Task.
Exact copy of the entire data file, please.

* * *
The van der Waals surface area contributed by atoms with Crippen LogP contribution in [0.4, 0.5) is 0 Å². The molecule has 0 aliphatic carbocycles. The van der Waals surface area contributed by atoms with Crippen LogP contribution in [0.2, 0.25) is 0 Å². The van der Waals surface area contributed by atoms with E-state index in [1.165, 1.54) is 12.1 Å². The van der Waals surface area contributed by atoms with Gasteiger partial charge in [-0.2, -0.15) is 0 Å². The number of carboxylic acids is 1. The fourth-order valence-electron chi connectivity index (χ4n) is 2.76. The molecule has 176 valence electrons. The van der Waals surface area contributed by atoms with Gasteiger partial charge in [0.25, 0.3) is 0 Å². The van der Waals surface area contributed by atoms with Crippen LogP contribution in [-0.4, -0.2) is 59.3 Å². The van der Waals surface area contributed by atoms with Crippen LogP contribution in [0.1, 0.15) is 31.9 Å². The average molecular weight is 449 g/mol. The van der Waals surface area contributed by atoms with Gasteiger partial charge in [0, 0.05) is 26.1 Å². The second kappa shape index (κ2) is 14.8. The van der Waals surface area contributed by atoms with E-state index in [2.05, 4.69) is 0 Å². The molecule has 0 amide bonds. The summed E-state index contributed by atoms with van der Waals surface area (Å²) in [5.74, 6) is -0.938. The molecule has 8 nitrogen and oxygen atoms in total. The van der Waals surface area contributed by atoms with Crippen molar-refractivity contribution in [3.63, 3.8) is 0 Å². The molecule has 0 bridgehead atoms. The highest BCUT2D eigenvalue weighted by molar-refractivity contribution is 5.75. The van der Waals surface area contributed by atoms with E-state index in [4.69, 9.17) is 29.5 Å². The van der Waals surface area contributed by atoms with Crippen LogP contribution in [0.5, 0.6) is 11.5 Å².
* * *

The van der Waals surface area contributed by atoms with Crippen LogP contribution in [0.4, 0.5) is 0 Å². The molecule has 0 aliphatic carbocycles. The van der Waals surface area contributed by atoms with Crippen LogP contribution in [0.2, 0.25) is 0 Å². The van der Waals surface area contributed by atoms with E-state index in [1.165, 1.54) is 12.1 Å². The van der Waals surface area contributed by atoms with Gasteiger partial charge in [-0.2, -0.15) is 0 Å². The number of carboxylic acids is 1. The fourth-order valence-electron chi connectivity index (χ4n) is 2.76. The molecule has 176 valence electrons. The van der Waals surface area contributed by atoms with Gasteiger partial charge in [0.25, 0.3) is 0 Å². The van der Waals surface area contributed by atoms with Crippen LogP contribution in [-0.4, -0.2) is 59.3 Å². The van der Waals surface area contributed by atoms with Crippen LogP contribution in [0.1, 0.15) is 31.9 Å². The average molecular weight is 449 g/mol. The van der Waals surface area contributed by atoms with Gasteiger partial charge in [0, 0.05) is 26.1 Å². The second kappa shape index (κ2) is 14.8. The van der Waals surface area contributed by atoms with E-state index in [2.05, 4.69) is 0 Å². The molecule has 0 amide bonds. The summed E-state index contributed by atoms with van der Waals surface area (Å²) in [5.74, 6) is -0.938. The molecule has 8 nitrogen and oxygen atoms in total. The van der Waals surface area contributed by atoms with Crippen molar-refractivity contribution in [3.63, 3.8) is 0 Å². The molecule has 0 bridgehead atoms. The highest BCUT2D eigenvalue weighted by molar-refractivity contribution is 5.75. The van der Waals surface area contributed by atoms with E-state index in [4.69, 9.17) is 29.5 Å². The van der Waals surface area contributed by atoms with Crippen LogP contribution in [0.5, 0.6) is 11.5 Å².